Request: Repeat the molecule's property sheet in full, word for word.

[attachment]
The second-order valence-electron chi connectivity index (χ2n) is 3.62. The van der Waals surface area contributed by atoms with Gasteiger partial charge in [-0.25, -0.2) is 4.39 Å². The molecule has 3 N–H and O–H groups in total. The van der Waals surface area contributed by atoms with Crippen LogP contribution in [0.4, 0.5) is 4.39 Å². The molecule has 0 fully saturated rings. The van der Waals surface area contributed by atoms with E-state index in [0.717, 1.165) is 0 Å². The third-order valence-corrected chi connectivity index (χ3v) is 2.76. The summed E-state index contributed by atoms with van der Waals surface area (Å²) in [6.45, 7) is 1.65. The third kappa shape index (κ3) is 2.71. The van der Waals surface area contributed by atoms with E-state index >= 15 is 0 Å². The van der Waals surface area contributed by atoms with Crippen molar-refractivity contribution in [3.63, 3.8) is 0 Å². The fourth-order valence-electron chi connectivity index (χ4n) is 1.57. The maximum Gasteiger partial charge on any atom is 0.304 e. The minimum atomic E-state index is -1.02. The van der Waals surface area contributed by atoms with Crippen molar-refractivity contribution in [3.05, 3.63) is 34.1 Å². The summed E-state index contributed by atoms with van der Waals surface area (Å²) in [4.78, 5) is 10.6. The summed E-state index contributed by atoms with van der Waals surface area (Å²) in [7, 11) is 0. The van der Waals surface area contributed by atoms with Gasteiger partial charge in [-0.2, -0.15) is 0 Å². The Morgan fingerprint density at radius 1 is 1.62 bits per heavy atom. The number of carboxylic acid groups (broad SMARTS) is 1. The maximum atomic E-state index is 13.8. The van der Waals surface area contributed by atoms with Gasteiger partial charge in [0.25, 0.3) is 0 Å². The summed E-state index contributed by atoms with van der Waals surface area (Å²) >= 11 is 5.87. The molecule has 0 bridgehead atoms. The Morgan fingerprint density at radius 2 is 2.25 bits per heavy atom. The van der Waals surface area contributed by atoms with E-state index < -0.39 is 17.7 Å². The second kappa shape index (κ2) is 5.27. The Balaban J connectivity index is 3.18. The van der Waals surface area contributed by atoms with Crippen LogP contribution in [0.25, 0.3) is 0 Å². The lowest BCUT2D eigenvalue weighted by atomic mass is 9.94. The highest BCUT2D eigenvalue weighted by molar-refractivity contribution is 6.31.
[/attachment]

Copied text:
The second-order valence-electron chi connectivity index (χ2n) is 3.62. The van der Waals surface area contributed by atoms with Gasteiger partial charge in [-0.25, -0.2) is 4.39 Å². The molecule has 3 N–H and O–H groups in total. The van der Waals surface area contributed by atoms with Crippen LogP contribution in [0.4, 0.5) is 4.39 Å². The molecule has 0 fully saturated rings. The van der Waals surface area contributed by atoms with E-state index in [0.717, 1.165) is 0 Å². The third-order valence-corrected chi connectivity index (χ3v) is 2.76. The summed E-state index contributed by atoms with van der Waals surface area (Å²) in [6.45, 7) is 1.65. The third kappa shape index (κ3) is 2.71. The van der Waals surface area contributed by atoms with E-state index >= 15 is 0 Å². The van der Waals surface area contributed by atoms with Crippen molar-refractivity contribution in [3.63, 3.8) is 0 Å². The fourth-order valence-electron chi connectivity index (χ4n) is 1.57. The maximum Gasteiger partial charge on any atom is 0.304 e. The minimum atomic E-state index is -1.02. The van der Waals surface area contributed by atoms with Crippen molar-refractivity contribution in [3.05, 3.63) is 34.1 Å². The summed E-state index contributed by atoms with van der Waals surface area (Å²) in [4.78, 5) is 10.6. The summed E-state index contributed by atoms with van der Waals surface area (Å²) in [7, 11) is 0. The van der Waals surface area contributed by atoms with Gasteiger partial charge in [-0.2, -0.15) is 0 Å². The Morgan fingerprint density at radius 1 is 1.62 bits per heavy atom. The number of carboxylic acid groups (broad SMARTS) is 1. The maximum atomic E-state index is 13.8. The van der Waals surface area contributed by atoms with Gasteiger partial charge in [0.25, 0.3) is 0 Å². The summed E-state index contributed by atoms with van der Waals surface area (Å²) >= 11 is 5.87. The molecule has 0 bridgehead atoms. The Morgan fingerprint density at radius 2 is 2.25 bits per heavy atom. The van der Waals surface area contributed by atoms with E-state index < -0.39 is 17.7 Å². The second kappa shape index (κ2) is 5.27. The Balaban J connectivity index is 3.18. The van der Waals surface area contributed by atoms with Crippen LogP contribution in [0.25, 0.3) is 0 Å². The lowest BCUT2D eigenvalue weighted by atomic mass is 9.94. The highest BCUT2D eigenvalue weighted by molar-refractivity contribution is 6.31.